Educational choice: a changing global reality

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Educational choice: a changing global reality

Recent local elections and policy shifts in Colorado and across the nation are reflective of some worldwide trends in educational choice that are often unknown or ignored in the United States.

What Americans call “Charter Schools” are representative of a global educational phenomena that has dramatically expanded in recent years. Understanding this development- its causes and results- can provide a useful context for Americans as we struggle with the steep challenges that have long plagued our own schools.

A principal impetus for this trend has been- as in the United States- commonly abysmal educational outcomes for poor children, but it has also derived from growing evidence that the lack of choice and competition leads to quality decline and what an English writer calls the “creeping power of producer interests” and their tendency to outweigh the interests of children.

In Great Britain the idea of turning failing schools into self-governing “Academies”- first proposed by Labor Prime Minister Tony Blair- has advanced with astonishing speed in recent years. From 2010 to 2012 the number of these academies has leaped from only 200 to nearly half of all secondary schools in the country. These academies- still publicly funded schools with open enrollment- run by parents and teachers have with great consistency demonstrated that increased autonomy swiftly leads to higher standards of both discipline and learning.

In a report on Parental Empowerment- “Learning From Europe (2002)”- author Mogens Justeson notes that bold initiatives of decentralization and school site autonomy have caused the number of Independent Schools to soar in both Sweden and Denmark. He also reports that similar reforms in Holland have resulted in fully two-thirds of all Dutch pupils now being enrolled in Independent Schools.

Perhaps the most striking evidence of the success of this movement lies in the remarkable strides being made in developing countries where historically the most wretched educational conditions have prevailed. In his ground breaking work The Beautiful Tree: How the World’s Poorest People are Educating Themselves (2009) James Tooley details how independent schools offer the best hope of a decent education in the slums of cities like Hyderabad in India. His research team found similar examples in Africa, and also describe how independent school networks in Brazil are teaching literally hundreds of thousands of pupils.

Strong evidence of the correlation between high student achievement and the growth of independent schools comes from test scores in the 2009 Program for International Student Assessment (PISA). Here we see places that have significantly outperformed the United States- Japan, South Korea, Taiwan, Hong Kong, Macao- all enrolling 25% or more of their students in government supported independent schools.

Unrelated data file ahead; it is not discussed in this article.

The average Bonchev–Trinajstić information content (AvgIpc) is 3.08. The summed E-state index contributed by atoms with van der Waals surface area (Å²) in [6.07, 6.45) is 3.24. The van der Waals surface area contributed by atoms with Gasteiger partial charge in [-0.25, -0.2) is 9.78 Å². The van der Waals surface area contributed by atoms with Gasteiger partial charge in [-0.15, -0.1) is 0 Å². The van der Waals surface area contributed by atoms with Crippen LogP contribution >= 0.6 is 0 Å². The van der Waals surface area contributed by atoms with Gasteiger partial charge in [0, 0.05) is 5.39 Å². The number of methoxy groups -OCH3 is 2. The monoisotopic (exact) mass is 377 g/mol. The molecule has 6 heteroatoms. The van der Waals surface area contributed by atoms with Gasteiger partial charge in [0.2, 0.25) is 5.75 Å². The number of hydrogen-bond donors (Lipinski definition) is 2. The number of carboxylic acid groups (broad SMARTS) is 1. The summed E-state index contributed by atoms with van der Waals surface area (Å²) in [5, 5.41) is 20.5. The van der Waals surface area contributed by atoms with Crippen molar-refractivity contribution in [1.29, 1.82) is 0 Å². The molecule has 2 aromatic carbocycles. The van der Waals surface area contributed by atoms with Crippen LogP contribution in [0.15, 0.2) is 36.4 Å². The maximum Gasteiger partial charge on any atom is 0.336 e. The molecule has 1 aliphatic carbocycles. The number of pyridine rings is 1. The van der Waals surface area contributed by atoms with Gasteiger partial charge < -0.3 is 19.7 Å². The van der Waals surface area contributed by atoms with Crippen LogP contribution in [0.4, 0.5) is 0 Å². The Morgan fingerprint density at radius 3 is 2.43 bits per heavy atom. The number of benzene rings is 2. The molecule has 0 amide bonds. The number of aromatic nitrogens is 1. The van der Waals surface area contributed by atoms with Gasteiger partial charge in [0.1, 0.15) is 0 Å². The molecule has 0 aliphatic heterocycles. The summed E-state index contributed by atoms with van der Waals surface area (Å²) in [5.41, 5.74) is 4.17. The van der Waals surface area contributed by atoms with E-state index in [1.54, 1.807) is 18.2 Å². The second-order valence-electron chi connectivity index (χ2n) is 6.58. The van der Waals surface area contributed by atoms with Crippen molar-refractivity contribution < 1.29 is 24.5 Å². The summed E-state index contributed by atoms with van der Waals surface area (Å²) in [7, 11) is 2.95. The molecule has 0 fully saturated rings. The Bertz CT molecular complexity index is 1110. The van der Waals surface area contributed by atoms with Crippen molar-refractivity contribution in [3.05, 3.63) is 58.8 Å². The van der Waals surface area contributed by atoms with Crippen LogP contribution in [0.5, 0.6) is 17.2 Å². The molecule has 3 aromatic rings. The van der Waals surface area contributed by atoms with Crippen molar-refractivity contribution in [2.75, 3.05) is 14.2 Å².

For those who wonder how well the phenomena of publicly funded independently governed schools can do in the U.S. it would be hard to find a better example than Harlem Success Academy (HSA) where overwhelmingly poor and minority students are enrolled strictly by lottery. No cherry-picking here!

While only 62% of New York City’s public school 3rd, 4th, and 5th graders passed their 2011 math exams, the HSA pass rate for math was 99% and for science 100%. Furthermore similar success stories can be found all across the United States despite continuing establishment opposition to charters.

The meaning of this global trend is put in excellent perspective by the distinguished Harvard historian Niall Ferguson (The Great Degeneration, 2012) who argues that wide availability of educational choice will enhance quality and performance in both traditional and independent public schools. He persuasively asserts that “All over the world, smart countries are moving away from the outdated model of state education monopolies”. He points out that traditional public education made great contributions in the 19th and 20th centuries by providing basic education to most people in democracies. The challenge of the 21st century he says will be to lift educational quality and performance from “basic” to “very good” in keeping with dramatic changes in technology and the modern workplace. Without the invigorating influence of choice and competition he declares this just won’t happen.

Today United States education is not winning that race to the Future because in too many instances we have simply chosen not to compete.

Former Colorado Education Commissioner (1997-2007) William Moloney’s columns have appeared in the Wall St. Journal, USA Today, Washington Post, Philadelphia Inquirer, and Baltimore Sun.

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